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Senators Growing Concerned Over Chinese Drones in DC

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American lawmakers have long been sounding the alarm over the threats posed by China’s unscrupulous international behavior, and the outpouring of technology from Beijing and beyond is compounding the issue immensely.

For starters, there’s TikTok, the China-based video sharing app that is not only harvesting immense amounts of data from users in the United States, but that is also believed to be weaponizing the output algorithms in a way that would detrimentally influence American children – the prime user-base of the program.

Now, lawmakers on Capitol Hill are growing concerned about an even more invasive piece of Chinese-made technology that may be directly spying on Washington DC.

Hundreds of Chinese-manufactured drones have been detected in restricted airspace over Washington, D.C., in recent months, a trend that national security agencies fear could become a new means for foreign espionage.

The recreational drones made by Chinese company DJI, which are designed with “geofencing” restrictions to keep them out of sensitive locations, are being manipulated by users with simple workarounds to fly over no-go zones around the nation’s capital.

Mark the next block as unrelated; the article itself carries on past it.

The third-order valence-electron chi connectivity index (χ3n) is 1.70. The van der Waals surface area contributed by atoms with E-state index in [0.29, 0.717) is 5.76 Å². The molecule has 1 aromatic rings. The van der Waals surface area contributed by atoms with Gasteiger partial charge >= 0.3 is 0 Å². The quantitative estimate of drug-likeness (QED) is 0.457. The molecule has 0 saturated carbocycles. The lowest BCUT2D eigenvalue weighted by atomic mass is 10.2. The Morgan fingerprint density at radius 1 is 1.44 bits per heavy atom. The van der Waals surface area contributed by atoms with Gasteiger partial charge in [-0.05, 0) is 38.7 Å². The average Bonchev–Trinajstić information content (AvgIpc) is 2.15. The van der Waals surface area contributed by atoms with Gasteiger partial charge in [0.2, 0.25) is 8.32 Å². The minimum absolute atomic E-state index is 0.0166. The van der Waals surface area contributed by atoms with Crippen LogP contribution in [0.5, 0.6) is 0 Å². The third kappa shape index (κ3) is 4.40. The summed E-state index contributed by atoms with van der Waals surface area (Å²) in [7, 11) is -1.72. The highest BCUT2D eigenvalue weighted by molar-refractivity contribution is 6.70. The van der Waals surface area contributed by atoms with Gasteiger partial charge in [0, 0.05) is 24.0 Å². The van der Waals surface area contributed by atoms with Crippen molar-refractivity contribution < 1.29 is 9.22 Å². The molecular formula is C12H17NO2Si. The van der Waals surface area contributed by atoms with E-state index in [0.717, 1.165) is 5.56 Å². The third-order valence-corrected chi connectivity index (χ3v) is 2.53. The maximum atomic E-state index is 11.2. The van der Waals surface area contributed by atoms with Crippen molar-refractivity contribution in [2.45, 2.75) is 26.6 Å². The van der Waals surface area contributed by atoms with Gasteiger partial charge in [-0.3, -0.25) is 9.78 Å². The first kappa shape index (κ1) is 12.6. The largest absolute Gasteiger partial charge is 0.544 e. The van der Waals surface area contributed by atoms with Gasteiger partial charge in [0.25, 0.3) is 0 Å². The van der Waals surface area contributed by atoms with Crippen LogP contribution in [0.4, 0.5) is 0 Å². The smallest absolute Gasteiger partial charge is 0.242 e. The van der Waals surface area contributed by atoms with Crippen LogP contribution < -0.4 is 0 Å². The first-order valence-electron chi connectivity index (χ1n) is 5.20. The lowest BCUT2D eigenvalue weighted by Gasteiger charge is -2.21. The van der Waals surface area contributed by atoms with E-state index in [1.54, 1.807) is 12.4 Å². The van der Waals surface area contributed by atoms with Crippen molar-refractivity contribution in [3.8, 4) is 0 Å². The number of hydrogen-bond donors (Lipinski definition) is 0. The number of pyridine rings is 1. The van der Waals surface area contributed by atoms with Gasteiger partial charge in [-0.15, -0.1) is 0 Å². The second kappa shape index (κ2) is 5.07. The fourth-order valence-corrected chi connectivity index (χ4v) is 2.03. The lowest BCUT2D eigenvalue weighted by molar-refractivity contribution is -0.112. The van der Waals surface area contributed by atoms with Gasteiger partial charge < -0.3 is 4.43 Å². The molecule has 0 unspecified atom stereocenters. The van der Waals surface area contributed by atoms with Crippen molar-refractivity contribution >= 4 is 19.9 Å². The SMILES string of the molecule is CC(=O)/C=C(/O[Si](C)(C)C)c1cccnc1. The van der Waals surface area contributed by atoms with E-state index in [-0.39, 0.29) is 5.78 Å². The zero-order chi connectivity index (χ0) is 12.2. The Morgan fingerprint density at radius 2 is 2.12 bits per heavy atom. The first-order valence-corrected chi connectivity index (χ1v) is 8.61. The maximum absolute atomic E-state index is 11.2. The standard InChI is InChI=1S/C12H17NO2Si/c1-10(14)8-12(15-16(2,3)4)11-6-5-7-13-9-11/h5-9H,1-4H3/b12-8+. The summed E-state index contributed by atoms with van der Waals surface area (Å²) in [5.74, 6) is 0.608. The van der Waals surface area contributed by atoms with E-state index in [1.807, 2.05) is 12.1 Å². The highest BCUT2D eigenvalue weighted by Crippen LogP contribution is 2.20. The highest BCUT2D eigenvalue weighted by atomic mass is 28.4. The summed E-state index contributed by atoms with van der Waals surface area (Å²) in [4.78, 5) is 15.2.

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The issue is already being discussed at the highest levels of the US government.

Federal officials and drone industry experts have delivered classified briefings to the Senate Homeland Security, Commerce and Intelligence committees on the development, three people privy to the meetings said. A spokesperson for the Intelligence Committee — which has been kept closely apprised of the counterintelligence risks — declined to comment on the briefings. The other two committees did not respond.

And while officials weren’t suggesting that the Chinese government was directly operating the drones, that doesn’t mean that the data wasn’t being used nefariously.

“This is part of a trend of commercial drones for potentially nefarious reasons,” said Rachel Stohl, vice president of research programs at the Stimson Center think tank who closely tracks the global drone market. “We’re seeing in conflict zones, in other theaters, the reliance and use of commercial drones.”

“These may be just innocent data collection — or really just looking around, seeing what’s happening — and not in a systemized way,” she added. “But the potential, of course, is that eventually they could be more dangerous.”

China’s reputation for uncouth behavior on the world’s stage is growing ever uglier by the day, and concerns over their backdoor surveillance of our nation’s capital certainly won’t diminish the characterization.

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About the Author:
As a lifelong advocate for the dream promised us in the Constitution, Andrew West has spent his years authoring lush prose editorial dirges regarding America's fall from grace and her path back to prosperity. When West isn't railing against the offensive whims of the mainstream media or the ideological cruelty that is so rampant in the US, he spends his time seeking adventurous new food and fermented beverages, with the occasional round of golf peppered in.




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